Custody and Visitation – The Mediation Requirement
Custody and visitation – Mediation required in NC. Divorce is a very stressful event for everyone involved. In addition to obtaining the absolute divorce, there are issues of property, finances, and children that need to be sorted out. Sometimes, the parties are able to work things on their own or via a prenuptial agreement (before marriage) or a separation agreement (after marriage). However, sometimes some of these issues become contested. Child custody and child support is often a highly-contested issue. For parties going through contested divorce, mediation is required when child custody or visitation is involved. For parties going through child custody proceedings, absent divorce proceedings, mediation is stiff required.
Unless waived by the court, mediation is required under N.C.G.S. § 50-13.1(b) for issues involving child custody or visitation of a minor child. A contested divorce may involve issues such as alimony, equitable distribution, child custody, child support, etc. This entry will attempt to explain the purpose of court-ordered mediation and the role it plays in contested divorces, as they relate to the issues of child custody and visitation.
Why is Mediation a Requirement?
- To reduce any acrimony that exists between the parties to a dispute involving custody or visitation of a minor child;
- The development of custody and visitation agreements that are in the child’s best interest;
- To provide the parties with informed choices and, where possible, to give the parties the responsibility for making decisions about child custody and visitation;
- To provide a structured, confidential, non-adversarial setting that will facilitate the cooperative resolution of custody and visitation disputes and minimize the stress and anxiety to which the parties, and especially the child, are subjected; and
- To reduce the re-litigation of custody and visitation disputes.
How are Mediators Trained?
All mediators who are certified in the Family Financial Settlement Program must meet the criteria laid out in Family Financial Settlement (FFS) Rule 8. Part of the criteria includes but is not limited to the mediator having to:
- Complete a 40-hour approved FFS training course, except that applicants who are already superior court (MSC) certified, or who have completed all requirements for such certification or who have completed family mediation training in another state may take a 16-hour short court course in lieu of completing the 40-hour course.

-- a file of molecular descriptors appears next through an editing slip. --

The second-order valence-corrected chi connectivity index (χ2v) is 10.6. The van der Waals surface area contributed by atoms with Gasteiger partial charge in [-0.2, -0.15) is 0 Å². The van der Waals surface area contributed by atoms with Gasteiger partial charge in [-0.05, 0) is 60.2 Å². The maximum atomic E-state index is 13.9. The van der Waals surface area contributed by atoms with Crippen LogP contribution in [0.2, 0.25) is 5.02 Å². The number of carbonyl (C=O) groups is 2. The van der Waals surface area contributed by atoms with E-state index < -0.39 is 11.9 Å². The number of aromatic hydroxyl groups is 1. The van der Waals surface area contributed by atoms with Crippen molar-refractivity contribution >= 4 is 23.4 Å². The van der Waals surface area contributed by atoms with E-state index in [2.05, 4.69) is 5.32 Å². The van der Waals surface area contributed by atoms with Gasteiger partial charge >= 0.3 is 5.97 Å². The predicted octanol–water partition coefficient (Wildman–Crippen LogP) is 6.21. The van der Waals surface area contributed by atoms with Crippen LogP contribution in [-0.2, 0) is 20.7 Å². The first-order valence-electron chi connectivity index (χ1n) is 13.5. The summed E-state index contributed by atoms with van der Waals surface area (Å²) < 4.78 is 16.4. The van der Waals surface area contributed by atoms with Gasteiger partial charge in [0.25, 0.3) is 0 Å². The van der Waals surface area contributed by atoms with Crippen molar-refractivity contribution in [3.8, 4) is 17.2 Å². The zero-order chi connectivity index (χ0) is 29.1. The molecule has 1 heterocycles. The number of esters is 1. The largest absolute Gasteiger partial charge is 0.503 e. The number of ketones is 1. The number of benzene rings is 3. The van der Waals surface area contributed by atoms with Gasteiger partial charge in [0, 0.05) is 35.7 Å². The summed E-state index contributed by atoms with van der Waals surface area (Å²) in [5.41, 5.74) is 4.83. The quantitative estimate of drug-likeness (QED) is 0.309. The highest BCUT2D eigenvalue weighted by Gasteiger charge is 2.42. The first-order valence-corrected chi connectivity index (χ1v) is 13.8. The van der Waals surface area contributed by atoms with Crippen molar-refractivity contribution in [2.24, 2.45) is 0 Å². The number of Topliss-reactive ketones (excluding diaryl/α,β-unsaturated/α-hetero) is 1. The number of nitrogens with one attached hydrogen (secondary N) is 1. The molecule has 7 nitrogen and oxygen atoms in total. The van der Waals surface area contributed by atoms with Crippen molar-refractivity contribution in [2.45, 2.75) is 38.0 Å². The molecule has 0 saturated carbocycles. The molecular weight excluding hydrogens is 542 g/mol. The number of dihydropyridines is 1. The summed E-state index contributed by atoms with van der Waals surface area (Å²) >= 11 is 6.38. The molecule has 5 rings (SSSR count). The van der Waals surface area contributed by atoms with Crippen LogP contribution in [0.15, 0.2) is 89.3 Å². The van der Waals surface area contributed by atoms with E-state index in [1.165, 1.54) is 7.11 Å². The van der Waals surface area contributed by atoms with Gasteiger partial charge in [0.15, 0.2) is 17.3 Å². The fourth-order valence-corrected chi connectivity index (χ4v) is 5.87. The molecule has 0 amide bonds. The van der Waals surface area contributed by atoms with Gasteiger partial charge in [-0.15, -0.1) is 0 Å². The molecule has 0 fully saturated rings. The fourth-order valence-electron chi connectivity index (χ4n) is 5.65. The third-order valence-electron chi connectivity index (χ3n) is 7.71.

- Complete two observations of mediations conducted by either a certified family financial mediator, an NCAOC custody mediator, or an advanced petitioner member of the ACR;
- Demonstrate a basic understanding of NC family law (an applicant may waive out of this requirement or complete an approved 12-hour NCBA course on the basics of family law);
- Demonstrate good moral character.
What are the Benefits of Mediation?
Mediation occurs without the lawyers from each side being present. A court-appointed mediator is assigned to the parties and the mediation session occurs in a private setting. None of the communications which take place between the parties are admissible in court, so both parties have an opportunity to speak freely about the issues which they seem to disagree on.
What is the Result of Mediation?
If the parties are able to reach agreeable terms on certain contested items, like child custody and visitation, the mediator will reduce those terms to a writing known as a parenting agreement. The parties are not obligated to sign the agreement and may take a copy of the agreement from mediation with them to review. If there are items which the parties are unable to agree on, the mediator will report those findings to the court and a hearing may be scheduled at a later time for those items.
What if the Parties Sign the Parenting Agreement?
If the parties can agree on all items during mediation and they sign the parenting agreement, the agreement will be incorporated in a court order and shall become enforceable as a court order. Any violations of the agreement by a party may allow the non-violating party to file a motion for contempt of the court order.
If you need a family law attorney, contact Gilles Law. We handle divorce, custody, child support, adoption, and other family law matters in Charlotte, North Carolina and the surrounding areas.
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